Cover image for Young Bob : John Cohen's early photographs of Bob Dylan
Young Bob : John Cohen's early photographs of Bob Dylan
Cohen, John.
Personal Author:
First edition.
Publication Information:
New York : PowerHouse Books, [2003]

Physical Description:
71 pages : illustrations (some color) ; 25 cm
Format :


Call Number
Material Type
Home Location
Item Holds
ML420.D98 C64 2003 Adult Non-Fiction Non-Fiction Area

On Order



In 1962, a young John Cohen and the young songwriter Bob Dylan went to Cohen's East Village loft and rooftop for a few hours to take some photos. Now these never-before-published, b/w photographs reveal the soon-to-be legendary musician on the cusp of fame, just before the release of his revolutionary self-titled first album. To complement the images, Cohen has painstakingly transcribed and edited forgotten radio interviews that aired between 1961 and 1963.

Author Notes

" John Cohen , born in 1932 in New York City, studied photography and painting at Yale under Josef Albers and Herbert Matter. His photographs are in the collections of The Museum of Modern Art, The Metropolitan Museum of Art, and The Brooklyn Museum of Art, New York, as well as The Corcoran Gallery of Art, Washington, D.C. Cohen studied photography and painting under Joseph Albers and Herbert Matter at Yale, and his images have been published in Rolling Stone, Vanity Fair , and Aperture. Cohen's award-wining films have been screened worldwide and his band, The New Lost City Ramblers, has received several Grammy nominations. A former professor of Visual Arts at SUNY Purchase, New York, from 1972-1979, and the author of There is No Eye (powerHouse Books 2001 and 2003), Cohen lives in Putnam Valley, New York."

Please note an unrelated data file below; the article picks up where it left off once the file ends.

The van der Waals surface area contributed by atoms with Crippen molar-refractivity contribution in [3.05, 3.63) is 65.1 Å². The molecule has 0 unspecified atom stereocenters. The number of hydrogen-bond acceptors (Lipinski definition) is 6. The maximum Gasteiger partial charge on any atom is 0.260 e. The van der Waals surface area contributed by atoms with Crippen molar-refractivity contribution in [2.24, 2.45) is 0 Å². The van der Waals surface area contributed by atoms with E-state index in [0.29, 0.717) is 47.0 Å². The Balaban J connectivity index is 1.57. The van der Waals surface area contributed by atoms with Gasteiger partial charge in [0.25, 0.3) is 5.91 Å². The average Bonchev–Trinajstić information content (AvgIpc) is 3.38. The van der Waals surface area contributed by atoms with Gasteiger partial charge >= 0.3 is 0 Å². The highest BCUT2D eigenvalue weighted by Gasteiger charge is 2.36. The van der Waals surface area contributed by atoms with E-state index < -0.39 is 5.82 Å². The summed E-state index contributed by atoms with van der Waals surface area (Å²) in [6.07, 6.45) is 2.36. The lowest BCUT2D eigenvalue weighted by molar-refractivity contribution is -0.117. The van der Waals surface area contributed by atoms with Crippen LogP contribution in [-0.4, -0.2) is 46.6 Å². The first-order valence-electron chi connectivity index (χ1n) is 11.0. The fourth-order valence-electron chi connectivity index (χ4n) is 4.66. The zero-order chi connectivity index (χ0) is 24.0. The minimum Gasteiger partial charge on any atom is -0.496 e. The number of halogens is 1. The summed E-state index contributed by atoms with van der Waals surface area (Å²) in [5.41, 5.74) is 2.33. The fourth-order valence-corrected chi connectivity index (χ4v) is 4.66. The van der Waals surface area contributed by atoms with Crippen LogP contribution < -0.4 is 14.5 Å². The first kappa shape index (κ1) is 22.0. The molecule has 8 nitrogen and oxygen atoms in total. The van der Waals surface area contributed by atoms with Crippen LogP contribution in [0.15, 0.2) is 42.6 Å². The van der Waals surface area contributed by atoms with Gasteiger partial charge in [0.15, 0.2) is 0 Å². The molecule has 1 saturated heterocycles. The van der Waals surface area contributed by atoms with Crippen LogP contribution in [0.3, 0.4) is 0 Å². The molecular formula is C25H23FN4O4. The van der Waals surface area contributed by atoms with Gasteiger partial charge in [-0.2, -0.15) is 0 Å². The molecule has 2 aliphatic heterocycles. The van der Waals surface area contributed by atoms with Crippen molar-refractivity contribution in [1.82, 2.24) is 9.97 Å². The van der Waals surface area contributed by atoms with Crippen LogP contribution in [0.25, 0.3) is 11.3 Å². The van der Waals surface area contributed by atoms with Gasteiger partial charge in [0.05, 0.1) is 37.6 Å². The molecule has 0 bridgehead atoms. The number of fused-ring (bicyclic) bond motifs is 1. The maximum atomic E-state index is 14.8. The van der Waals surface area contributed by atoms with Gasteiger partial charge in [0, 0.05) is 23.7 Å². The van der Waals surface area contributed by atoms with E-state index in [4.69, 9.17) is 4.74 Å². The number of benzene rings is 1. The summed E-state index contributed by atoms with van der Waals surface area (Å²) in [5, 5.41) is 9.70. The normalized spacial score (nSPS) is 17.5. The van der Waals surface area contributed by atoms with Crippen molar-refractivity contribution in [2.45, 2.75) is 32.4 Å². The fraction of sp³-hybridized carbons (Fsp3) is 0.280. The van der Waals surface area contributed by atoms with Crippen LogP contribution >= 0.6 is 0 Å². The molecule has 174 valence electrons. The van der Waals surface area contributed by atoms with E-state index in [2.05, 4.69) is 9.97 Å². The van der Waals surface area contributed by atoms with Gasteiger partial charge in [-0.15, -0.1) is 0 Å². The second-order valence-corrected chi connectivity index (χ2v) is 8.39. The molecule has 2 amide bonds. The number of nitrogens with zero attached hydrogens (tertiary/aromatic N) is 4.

Reviews 1

Library Journal Review

In the folk scene of New York City's Greenwich Village, Cohen (There Is No Eye) met and photographed twentyish Bob Dylan. Taken during 1962-63, these candid shots (31 b&w) are notable for capturing an icon in the making. While some feature Dylan as a fresh-faced newcomer, clowning around the city, ubiquitous cigarette in mouth, others capture him in a more somber mood during his earliest performances at the Gaslight. Cohen also includes 12 color photos from 1970, in which Dylan looks like the grizzled folk and rock troubadour we've come to know and love. In addition, there are three transcribed radio interviews from 1962 and 1963, including one with Studs Terkel, in which Dylan talks about his influences, music, and philosophy. Though light on text, Cohen's book provides an intimate and unstilted look into the dawn of one of our most enduring artists; other monographs, like Barry Feinstein and others' Early Dylan, tend to focus on the mid- to late 1960s. Recommended for complete Dylan collections and for large public libraries to complete Dylan collections.-Henry L. Carrigan Jr., Lancaster, PA (c) Copyright 2010. Library Journals LLC, a wholly owned subsidiary of Media Source, Inc. No redistribution permitted.